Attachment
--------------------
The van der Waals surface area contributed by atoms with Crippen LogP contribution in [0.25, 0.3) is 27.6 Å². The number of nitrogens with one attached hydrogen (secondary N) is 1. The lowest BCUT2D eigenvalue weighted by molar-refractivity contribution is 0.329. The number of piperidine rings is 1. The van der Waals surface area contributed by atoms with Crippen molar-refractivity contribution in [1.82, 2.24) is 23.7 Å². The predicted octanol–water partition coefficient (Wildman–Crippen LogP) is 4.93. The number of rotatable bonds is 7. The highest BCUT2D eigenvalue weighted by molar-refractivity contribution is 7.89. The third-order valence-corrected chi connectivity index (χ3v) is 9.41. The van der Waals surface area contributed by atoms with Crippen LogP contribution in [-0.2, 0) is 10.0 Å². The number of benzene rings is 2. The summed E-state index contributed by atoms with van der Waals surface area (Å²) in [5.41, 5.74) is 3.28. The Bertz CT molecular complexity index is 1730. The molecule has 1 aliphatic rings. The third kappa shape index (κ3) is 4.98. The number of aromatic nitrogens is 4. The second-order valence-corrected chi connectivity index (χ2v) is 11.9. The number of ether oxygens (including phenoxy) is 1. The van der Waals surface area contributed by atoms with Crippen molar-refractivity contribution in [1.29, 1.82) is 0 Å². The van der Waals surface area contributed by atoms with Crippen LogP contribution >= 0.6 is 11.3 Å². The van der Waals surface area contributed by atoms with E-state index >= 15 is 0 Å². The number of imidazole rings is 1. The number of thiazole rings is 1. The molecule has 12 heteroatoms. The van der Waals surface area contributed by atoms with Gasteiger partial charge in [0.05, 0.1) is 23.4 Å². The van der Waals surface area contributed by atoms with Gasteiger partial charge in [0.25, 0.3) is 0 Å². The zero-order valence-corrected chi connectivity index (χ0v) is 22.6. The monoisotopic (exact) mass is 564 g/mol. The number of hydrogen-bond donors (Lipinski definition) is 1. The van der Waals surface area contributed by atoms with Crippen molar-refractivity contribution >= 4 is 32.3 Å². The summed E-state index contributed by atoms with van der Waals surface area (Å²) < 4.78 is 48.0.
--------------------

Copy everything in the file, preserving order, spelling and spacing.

The van der Waals surface area contributed by atoms with Crippen LogP contribution in [0.25, 0.3) is 27.6 Å². The number of nitrogens with one attached hydrogen (secondary N) is 1. The lowest BCUT2D eigenvalue weighted by molar-refractivity contribution is 0.329. The number of piperidine rings is 1. The van der Waals surface area contributed by atoms with Crippen molar-refractivity contribution in [1.82, 2.24) is 23.7 Å². The predicted octanol–water partition coefficient (Wildman–Crippen LogP) is 4.93. The number of rotatable bonds is 7. The highest BCUT2D eigenvalue weighted by molar-refractivity contribution is 7.89. The third-order valence-corrected chi connectivity index (χ3v) is 9.41. The van der Waals surface area contributed by atoms with Crippen LogP contribution in [-0.2, 0) is 10.0 Å². The number of benzene rings is 2. The summed E-state index contributed by atoms with van der Waals surface area (Å²) in [5.41, 5.74) is 3.28. The Bertz CT molecular complexity index is 1730. The molecule has 1 aliphatic rings. The third kappa shape index (κ3) is 4.98. The number of aromatic nitrogens is 4. The second-order valence-corrected chi connectivity index (χ2v) is 11.9. The number of ether oxygens (including phenoxy) is 1. The van der Waals surface area contributed by atoms with Crippen molar-refractivity contribution in [1.29, 1.82) is 0 Å². The van der Waals surface area contributed by atoms with Crippen LogP contribution >= 0.6 is 11.3 Å². The van der Waals surface area contributed by atoms with E-state index >= 15 is 0 Å². The number of imidazole rings is 1. The number of thiazole rings is 1. The molecule has 12 heteroatoms. The van der Waals surface area contributed by atoms with Gasteiger partial charge in [0.05, 0.1) is 23.4 Å². The van der Waals surface area contributed by atoms with Gasteiger partial charge in [0.25, 0.3) is 0 Å². The zero-order valence-corrected chi connectivity index (χ0v) is 22.6. The monoisotopic (exact) mass is 564 g/mol. The number of hydrogen-bond donors (Lipinski definition) is 1. The van der Waals surface area contributed by atoms with Crippen molar-refractivity contribution >= 4 is 32.3 Å². The summed E-state index contributed by atoms with van der Waals surface area (Å²) < 4.78 is 48.0.